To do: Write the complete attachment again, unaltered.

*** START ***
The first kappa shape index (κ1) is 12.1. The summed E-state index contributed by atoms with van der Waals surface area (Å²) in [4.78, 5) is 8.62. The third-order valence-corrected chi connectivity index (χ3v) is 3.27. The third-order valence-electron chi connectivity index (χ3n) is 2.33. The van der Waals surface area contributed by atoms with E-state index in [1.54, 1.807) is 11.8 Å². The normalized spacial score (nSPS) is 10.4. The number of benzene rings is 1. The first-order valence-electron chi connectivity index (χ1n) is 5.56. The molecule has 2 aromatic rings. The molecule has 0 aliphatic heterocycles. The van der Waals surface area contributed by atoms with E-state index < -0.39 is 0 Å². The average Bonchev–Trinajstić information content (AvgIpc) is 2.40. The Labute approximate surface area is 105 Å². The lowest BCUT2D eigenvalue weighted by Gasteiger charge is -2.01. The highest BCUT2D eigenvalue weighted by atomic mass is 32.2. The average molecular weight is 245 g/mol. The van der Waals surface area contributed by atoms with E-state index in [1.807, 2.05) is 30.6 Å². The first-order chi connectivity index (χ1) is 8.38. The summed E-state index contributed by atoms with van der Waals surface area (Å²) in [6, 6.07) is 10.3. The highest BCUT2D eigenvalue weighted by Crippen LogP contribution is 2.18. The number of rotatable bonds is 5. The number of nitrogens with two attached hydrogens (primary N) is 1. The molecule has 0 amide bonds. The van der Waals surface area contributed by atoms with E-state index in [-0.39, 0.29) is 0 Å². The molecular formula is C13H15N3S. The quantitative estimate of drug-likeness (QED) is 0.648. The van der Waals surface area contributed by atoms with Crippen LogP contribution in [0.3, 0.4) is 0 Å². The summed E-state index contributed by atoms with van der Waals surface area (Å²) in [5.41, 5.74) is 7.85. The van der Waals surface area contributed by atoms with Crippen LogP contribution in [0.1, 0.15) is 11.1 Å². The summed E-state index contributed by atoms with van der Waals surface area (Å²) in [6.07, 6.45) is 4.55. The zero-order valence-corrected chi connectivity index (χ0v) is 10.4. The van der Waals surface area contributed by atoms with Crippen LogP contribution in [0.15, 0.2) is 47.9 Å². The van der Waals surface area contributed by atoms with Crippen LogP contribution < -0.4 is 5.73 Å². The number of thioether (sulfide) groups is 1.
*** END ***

The first kappa shape index (κ1) is 12.1. The summed E-state index contributed by atoms with van der Waals surface area (Å²) in [4.78, 5) is 8.62. The third-order valence-corrected chi connectivity index (χ3v) is 3.27. The third-order valence-electron chi connectivity index (χ3n) is 2.33. The van der Waals surface area contributed by atoms with E-state index in [1.54, 1.807) is 11.8 Å². The normalized spacial score (nSPS) is 10.4. The number of benzene rings is 1. The first-order valence-electron chi connectivity index (χ1n) is 5.56. The molecule has 2 aromatic rings. The molecule has 0 aliphatic heterocycles. The van der Waals surface area contributed by atoms with E-state index < -0.39 is 0 Å². The average Bonchev–Trinajstić information content (AvgIpc) is 2.40. The Labute approximate surface area is 105 Å². The lowest BCUT2D eigenvalue weighted by Gasteiger charge is -2.01. The highest BCUT2D eigenvalue weighted by atomic mass is 32.2. The average molecular weight is 245 g/mol. The van der Waals surface area contributed by atoms with E-state index in [1.807, 2.05) is 30.6 Å². The first-order chi connectivity index (χ1) is 8.38. The summed E-state index contributed by atoms with van der Waals surface area (Å²) in [6, 6.07) is 10.3. The highest BCUT2D eigenvalue weighted by Crippen LogP contribution is 2.18. The number of rotatable bonds is 5. The number of nitrogens with two attached hydrogens (primary N) is 1. The molecule has 0 amide bonds. The van der Waals surface area contributed by atoms with E-state index in [-0.39, 0.29) is 0 Å². The molecular formula is C13H15N3S. The quantitative estimate of drug-likeness (QED) is 0.648. The van der Waals surface area contributed by atoms with Crippen LogP contribution in [0.3, 0.4) is 0 Å². The summed E-state index contributed by atoms with van der Waals surface area (Å²) in [5.41, 5.74) is 7.85. The van der Waals surface area contributed by atoms with Crippen LogP contribution in [0.1, 0.15) is 11.1 Å². The summed E-state index contributed by atoms with van der Waals surface area (Å²) in [6.07, 6.45) is 4.55. The zero-order valence-corrected chi connectivity index (χ0v) is 10.4. The van der Waals surface area contributed by atoms with Crippen LogP contribution in [0.15, 0.2) is 47.9 Å². The van der Waals surface area contributed by atoms with Crippen LogP contribution < -0.4 is 5.73 Å². The number of thioether (sulfide) groups is 1.